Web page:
Should You Blame the Employees or the Employer for Bad Retention?
Poor employee retention is a common problem in any industry. For one reason or another, some employers can’t keep certain positions filled. But who’s really to blame for bad employee retention? It might be poor business development, or maybe there’s something wrong with the position itself. Dive into all the reasons why poor employee retention continues to plague business leaders everywhere.
Low Company Morale
If a company has low morale, keeping employees at their desks can be next to impossible. If you’re worried that your business is suffering from low morale, try reaching out to your employees and see how they’re feeling about their work environment. Chances are that your employees have plenty of suggestions and concerns they’d like to run by you. After all, everyone has to work together to keep your business afloat. Give your employees the freedom to express themselves without fear of judgment. You can also use an ethics consultant to get a better sense of what’s working and what’s not working at your business.
The Career Stepping Stone
Some positions are seen as stepping stones. If lots of your employees are constantly leaving the job to pursue what they consider to be bigger and better opportunities, you might need to reassess the position in question. To keep your employees satisfied, try giving certain individuals more responsibility. You can also promote one of your staff members to show the rest of your employees that there are plenty of meaningful opportunities right here where they already work. Employees love to talk and seeing one of their own earn a top spot at the company may be enough to keep them striving for more.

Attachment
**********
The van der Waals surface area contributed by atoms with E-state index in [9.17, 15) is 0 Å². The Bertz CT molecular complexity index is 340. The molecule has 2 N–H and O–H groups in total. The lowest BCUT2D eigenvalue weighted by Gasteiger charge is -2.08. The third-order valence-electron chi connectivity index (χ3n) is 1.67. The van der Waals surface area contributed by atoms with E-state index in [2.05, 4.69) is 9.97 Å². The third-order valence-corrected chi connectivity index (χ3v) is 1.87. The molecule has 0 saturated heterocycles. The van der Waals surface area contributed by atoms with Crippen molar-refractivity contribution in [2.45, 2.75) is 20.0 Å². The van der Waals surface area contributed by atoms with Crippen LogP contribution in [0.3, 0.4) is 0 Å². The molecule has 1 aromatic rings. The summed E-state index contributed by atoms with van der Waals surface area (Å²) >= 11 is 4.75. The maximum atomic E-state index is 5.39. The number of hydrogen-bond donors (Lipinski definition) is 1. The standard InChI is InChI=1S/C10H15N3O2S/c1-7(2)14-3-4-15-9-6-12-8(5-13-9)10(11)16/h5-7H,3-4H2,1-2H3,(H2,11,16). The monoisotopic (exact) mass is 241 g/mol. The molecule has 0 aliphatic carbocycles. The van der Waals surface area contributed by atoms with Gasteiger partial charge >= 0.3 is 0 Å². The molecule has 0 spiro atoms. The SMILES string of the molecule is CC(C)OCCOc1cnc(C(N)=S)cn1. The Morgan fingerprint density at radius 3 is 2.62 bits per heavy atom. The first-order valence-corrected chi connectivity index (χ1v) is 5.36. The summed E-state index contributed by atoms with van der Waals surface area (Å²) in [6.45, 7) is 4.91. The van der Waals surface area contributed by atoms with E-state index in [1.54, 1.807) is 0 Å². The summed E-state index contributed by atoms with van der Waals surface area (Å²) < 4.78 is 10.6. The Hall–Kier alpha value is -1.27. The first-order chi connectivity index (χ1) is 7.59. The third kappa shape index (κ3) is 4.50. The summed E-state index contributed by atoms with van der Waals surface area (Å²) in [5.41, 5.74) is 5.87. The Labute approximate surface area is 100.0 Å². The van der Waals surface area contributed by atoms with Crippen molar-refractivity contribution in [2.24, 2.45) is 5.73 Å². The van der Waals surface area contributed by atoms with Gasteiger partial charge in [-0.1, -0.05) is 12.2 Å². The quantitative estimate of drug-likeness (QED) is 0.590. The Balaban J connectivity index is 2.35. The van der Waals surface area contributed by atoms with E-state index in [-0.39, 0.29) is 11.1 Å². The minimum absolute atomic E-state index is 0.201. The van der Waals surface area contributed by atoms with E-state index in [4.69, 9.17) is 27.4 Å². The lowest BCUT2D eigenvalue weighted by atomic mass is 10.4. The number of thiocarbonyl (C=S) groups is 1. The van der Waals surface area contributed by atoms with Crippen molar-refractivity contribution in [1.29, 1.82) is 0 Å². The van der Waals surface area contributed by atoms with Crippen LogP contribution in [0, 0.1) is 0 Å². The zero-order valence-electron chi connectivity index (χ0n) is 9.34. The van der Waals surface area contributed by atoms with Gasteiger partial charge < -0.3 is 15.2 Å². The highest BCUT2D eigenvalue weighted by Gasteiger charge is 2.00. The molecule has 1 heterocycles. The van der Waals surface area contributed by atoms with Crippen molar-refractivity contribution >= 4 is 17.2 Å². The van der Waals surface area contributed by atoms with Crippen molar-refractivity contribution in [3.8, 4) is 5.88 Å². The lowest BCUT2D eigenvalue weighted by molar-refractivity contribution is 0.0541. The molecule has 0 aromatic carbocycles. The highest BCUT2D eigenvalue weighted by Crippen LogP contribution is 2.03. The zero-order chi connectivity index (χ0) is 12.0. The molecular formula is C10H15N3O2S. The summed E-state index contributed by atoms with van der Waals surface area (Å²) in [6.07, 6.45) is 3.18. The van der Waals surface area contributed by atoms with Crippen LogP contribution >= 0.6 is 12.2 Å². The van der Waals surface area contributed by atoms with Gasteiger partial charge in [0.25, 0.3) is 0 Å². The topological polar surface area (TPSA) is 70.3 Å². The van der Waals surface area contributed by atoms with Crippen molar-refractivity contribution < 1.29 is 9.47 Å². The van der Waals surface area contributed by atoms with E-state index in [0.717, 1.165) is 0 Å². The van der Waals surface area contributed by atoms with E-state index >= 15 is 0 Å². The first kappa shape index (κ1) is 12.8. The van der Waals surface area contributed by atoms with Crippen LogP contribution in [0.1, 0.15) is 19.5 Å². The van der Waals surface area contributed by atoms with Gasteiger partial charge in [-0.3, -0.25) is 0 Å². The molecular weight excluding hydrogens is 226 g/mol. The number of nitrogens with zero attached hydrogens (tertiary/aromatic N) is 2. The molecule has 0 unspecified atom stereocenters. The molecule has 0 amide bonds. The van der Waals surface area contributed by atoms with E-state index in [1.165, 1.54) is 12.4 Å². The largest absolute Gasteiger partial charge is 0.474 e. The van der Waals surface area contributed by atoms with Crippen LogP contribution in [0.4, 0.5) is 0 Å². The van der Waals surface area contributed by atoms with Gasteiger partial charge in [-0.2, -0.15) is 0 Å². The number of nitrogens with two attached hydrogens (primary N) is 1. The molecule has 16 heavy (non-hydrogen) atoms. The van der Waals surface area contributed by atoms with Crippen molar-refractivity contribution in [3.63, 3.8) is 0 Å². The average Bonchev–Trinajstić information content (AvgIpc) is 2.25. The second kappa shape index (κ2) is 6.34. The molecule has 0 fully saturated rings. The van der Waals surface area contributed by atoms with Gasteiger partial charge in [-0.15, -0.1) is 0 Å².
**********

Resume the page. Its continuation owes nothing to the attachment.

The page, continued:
Hiring the Wrong Employees
If your employees aren’t in it for the long haul, maybe you’re hiring the wrong type of employee. Many business owners struggle when it comes to finding and hiring the right talent, so don’t beat yourself up. Try changing the hiring process in place at your company. Maybe you need to more thoroughly vet your new employees or you’re going after the wrong demographic. You can also try consulting the expertise of a human resources professional. Your HR department should be in charge of keeping track of what positions the company retains. You can try changing the requirements for the positions at the company such as requiring that all your employees attend at least four years of college or that they come with more work experience before stating at your company. Of course, the more requirements you add, the higher the rate of pay. But having more experienced employees might be the fix you’re looking for.
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